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Blinken urges Hamas to agree Gaza truce as he meets Israel leaders



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United States Secretary of State and diplomat Antony Blinken urged Hamas to accept a truce in the Gaza Strip on Wednesday, after Israeli Prime Minister Benjamin Netanyahu vowed to send troops into its far southern city of Rafah.

Washington has heightened pressure on all sides to reach a ceasefire — a message pushed by Blinken, who was on his seventh regional tour since the Gaza war broke out in October.

“Even in these very difficult times we are determined to get a ceasefire that brings the hostages home — and to get it now,” Blinken said as he met Israeli President Isaac Herzog in Tel Aviv.

“And the only reason that that wouldn’t be achieved is because of Hamas.”

Herzog’s role is largely ceremonial but later Blinken was due to meet the hawkish Netanyhu to press US calls for a truce, more aid into Gaza and better protection for civilians.

Hours before Blinken landed in Tel Aviv late Tuesday, the right-wing premier fired a shot across his bows, vowing to send Israeli ground troops into Rafah despite US concerns for the safety of the 1.5 million civilians sheltering in Gaza’s far southern city.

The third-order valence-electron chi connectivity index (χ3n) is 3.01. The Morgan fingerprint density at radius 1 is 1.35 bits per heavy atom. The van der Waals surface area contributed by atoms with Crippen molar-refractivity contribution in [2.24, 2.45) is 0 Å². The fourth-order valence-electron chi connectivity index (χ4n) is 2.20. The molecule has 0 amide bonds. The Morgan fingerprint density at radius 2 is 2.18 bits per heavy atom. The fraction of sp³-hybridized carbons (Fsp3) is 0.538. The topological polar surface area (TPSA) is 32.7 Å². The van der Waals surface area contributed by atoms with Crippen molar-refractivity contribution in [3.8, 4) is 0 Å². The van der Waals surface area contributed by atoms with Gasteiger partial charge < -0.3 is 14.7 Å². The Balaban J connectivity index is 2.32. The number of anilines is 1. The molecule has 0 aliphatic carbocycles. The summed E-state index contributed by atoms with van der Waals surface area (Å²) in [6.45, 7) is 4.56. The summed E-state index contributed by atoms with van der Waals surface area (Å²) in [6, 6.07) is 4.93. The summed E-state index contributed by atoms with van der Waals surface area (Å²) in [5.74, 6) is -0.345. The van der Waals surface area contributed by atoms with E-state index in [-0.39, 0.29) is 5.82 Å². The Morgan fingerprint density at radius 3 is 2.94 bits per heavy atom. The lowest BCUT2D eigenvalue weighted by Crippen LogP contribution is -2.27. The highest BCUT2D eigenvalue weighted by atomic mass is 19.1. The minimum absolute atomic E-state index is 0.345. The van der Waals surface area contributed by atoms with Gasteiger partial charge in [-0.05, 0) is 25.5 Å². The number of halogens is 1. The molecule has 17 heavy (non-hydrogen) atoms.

“We will enter Rafah and we will eliminate the Hamas battalions there with or without a deal,” he told families of some of the hostages still being held in Gaza, his office said.

Netanyahu’s comments came as Hamas was weighing the latest plan for a truce proposed in Cairo talks with US, Egyptian and Qatari mediators.

The Palestinian militant group said it was considering a plan for a 40-day ceasefire and the exchange of scores of hostages for larger numbers of Palestinian prisoners.

Hamas, whose envoys returned from Cairo talks to their base in Qatar, would “discuss the ideas and the proposal”, said a Hamas source, adding that “we are keen to respond as quickly as possible”.

Al-Qahera News, a site linked to Egyptian intelligence services, earlier reported that Hamas negotiators were due to “return with a written response”.

An Israeli official told AFP the government “will wait for answers until Wednesday night”, and then “make a decision” whether to send envoys to Cairo

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